There were further falls in the price of fuel in 2016. In February 2016, due to continued falls in the world price of Oil, Pacific Petroleum General Manager, Nicola Leflon confirmed the reduction in the price of unleaded petrol (benzine) from Vt143 per liter to Vt133 per liter and Vt131 per liter diesel (mazut) to
From 2016 to 2021, the price of fuel remained stable at around VT140 per liter. However from April, prices began to rise. The wholesale price of mazut increased to VT129/L and pump prices at VT141 per liter on April last year. In March 2022 there was a further increase when the Diesel price increased from VT160 per liter to VT183 per liter. There was a further increase in May when the price increased from VT183 per liter to VT217.12 per liter, an increase of VT34.12 per liter in two months. Further increases saw prices at the pump in excess of VT250/liter.
Following worldwide trends, the price of diesel fuel subsequently began fall and in October 2022 the price of diesel decreased by VT27/L. The Department of Energy (DoE) said that this would see the price drop to VT226 /L. Despite the falls in prices, current fuel costs have continued to have a negative effect on the running costs of buses.
The Bus Owners and Operators
The main operating costs of owning a Public Bus are the following
- Wages for the Driver
- Maintenance and repairs
- Annual Comprehensive Motor
- Annual Road Tax
- Loan Repayments to bank or Finance
There are many factors that will affect
the operating costs of public transport
so the costs will vary considerably on
a case by case basis. Some of these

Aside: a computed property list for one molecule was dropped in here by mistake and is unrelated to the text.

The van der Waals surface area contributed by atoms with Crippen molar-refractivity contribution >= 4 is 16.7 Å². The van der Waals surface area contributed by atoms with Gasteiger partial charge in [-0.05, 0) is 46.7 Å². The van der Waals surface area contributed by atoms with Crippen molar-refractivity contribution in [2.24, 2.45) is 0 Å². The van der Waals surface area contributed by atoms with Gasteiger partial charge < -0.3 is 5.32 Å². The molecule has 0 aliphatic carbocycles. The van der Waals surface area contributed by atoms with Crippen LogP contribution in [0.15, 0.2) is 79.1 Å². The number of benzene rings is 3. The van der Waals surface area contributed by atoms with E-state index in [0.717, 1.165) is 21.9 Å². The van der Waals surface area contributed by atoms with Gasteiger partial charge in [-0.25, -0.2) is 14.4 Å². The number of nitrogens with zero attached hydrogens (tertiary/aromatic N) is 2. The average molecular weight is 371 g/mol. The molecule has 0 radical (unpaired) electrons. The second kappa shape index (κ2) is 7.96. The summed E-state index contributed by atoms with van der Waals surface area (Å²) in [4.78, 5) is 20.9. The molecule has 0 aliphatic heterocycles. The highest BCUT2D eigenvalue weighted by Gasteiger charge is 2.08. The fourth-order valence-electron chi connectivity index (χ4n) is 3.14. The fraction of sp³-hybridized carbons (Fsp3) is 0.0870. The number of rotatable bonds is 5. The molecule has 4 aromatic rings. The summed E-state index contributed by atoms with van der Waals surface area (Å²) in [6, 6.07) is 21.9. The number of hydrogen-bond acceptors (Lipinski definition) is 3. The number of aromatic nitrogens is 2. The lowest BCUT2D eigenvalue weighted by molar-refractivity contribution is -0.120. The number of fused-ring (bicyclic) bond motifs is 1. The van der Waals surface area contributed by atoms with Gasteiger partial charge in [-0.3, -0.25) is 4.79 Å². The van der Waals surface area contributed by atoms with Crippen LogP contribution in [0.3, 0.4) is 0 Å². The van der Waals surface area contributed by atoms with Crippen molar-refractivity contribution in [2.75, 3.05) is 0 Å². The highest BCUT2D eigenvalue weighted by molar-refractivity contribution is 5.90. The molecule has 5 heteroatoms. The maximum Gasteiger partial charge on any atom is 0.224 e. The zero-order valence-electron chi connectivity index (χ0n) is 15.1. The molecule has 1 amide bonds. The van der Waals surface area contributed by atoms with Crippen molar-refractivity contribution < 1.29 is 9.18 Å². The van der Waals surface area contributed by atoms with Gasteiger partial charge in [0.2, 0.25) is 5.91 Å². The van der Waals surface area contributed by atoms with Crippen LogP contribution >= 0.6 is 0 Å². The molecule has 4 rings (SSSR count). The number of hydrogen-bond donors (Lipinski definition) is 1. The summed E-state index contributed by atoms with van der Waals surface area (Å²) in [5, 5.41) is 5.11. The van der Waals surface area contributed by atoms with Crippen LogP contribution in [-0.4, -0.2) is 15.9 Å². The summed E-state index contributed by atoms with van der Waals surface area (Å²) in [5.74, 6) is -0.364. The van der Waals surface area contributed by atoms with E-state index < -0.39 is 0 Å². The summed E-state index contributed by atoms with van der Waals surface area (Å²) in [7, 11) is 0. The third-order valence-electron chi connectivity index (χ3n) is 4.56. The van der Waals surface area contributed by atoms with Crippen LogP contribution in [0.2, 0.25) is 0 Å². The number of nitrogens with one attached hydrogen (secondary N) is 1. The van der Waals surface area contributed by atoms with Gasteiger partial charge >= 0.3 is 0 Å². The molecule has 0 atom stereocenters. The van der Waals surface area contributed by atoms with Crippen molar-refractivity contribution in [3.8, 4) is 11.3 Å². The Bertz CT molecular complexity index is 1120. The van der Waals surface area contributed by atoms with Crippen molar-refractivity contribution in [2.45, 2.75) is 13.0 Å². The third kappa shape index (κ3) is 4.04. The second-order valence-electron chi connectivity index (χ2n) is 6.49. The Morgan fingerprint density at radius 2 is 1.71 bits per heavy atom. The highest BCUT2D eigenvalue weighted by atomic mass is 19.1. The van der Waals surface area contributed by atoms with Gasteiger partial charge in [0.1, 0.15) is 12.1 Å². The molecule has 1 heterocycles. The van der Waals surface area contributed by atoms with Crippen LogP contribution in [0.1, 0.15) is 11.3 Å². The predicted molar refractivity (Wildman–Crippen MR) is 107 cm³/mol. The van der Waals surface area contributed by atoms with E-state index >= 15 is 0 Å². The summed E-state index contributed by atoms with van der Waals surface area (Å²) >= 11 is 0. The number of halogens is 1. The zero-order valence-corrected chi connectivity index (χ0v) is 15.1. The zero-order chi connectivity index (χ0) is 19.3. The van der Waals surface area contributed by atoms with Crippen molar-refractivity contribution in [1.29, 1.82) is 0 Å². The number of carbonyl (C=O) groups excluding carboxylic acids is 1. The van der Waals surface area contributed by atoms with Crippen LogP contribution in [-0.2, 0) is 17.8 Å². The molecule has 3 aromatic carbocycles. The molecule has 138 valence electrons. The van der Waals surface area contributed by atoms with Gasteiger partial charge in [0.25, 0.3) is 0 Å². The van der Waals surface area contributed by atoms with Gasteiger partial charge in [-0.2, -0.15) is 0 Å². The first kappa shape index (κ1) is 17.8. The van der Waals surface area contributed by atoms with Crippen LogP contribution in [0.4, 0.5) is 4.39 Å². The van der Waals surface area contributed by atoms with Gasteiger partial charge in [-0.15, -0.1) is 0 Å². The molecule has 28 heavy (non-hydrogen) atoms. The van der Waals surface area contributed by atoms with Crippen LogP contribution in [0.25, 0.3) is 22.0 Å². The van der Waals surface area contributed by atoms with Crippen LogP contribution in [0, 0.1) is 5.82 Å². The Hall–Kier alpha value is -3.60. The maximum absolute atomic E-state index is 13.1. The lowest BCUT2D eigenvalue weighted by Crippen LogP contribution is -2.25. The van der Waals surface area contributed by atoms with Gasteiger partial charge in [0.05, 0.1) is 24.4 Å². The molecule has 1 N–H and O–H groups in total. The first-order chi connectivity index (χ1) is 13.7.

factors are as follows.
- Is the owner of the Bus also the
- What routes does the Bus normally
- How new is the Bus and how was it
- What is the fuel economy of the
A Case Study on the costs of owning and operating a service Bus
The VBR has based its case study on a hypothetical example of a new Service bus that has just been been
purchased. It cost 4m vatu and the new owner is considering to drive it himself to save on costs. The bus can be financed by a loan from a bank over a 5 year period at 15% or purchased outright. To qualify for the loan, the owner has to contribute VT1m to the purchase price and borrow the balance. He has decided that he will not provide a door to door service but will drive a fixed route through heavily populated areas to downtown Port Vila and back again. The round trip is 12 km and will take 45 minutes to an hour to complete. The owner intends to use the same route 5 times a day for 6 days per week and rest on Sundays. There is the option if whether the owner will drive the bus or to employ a driver with the monthly salary of a driver at VT60,000. The new bus has fuel consumption of 14 liters per 100km and annual service and maintenance costs are 5% of the value of the vehicle. The service and maintenance
costs are to cover general service and parts replacement. Current cost of fuel is Vt226 per liter
The following table is an economic analysis of a hypothetical case on the costs to own and operate public transport bus. There are 4 scenarios with the main 2 variables of whether there is a loan to purchase and whether the owner will employ a driver.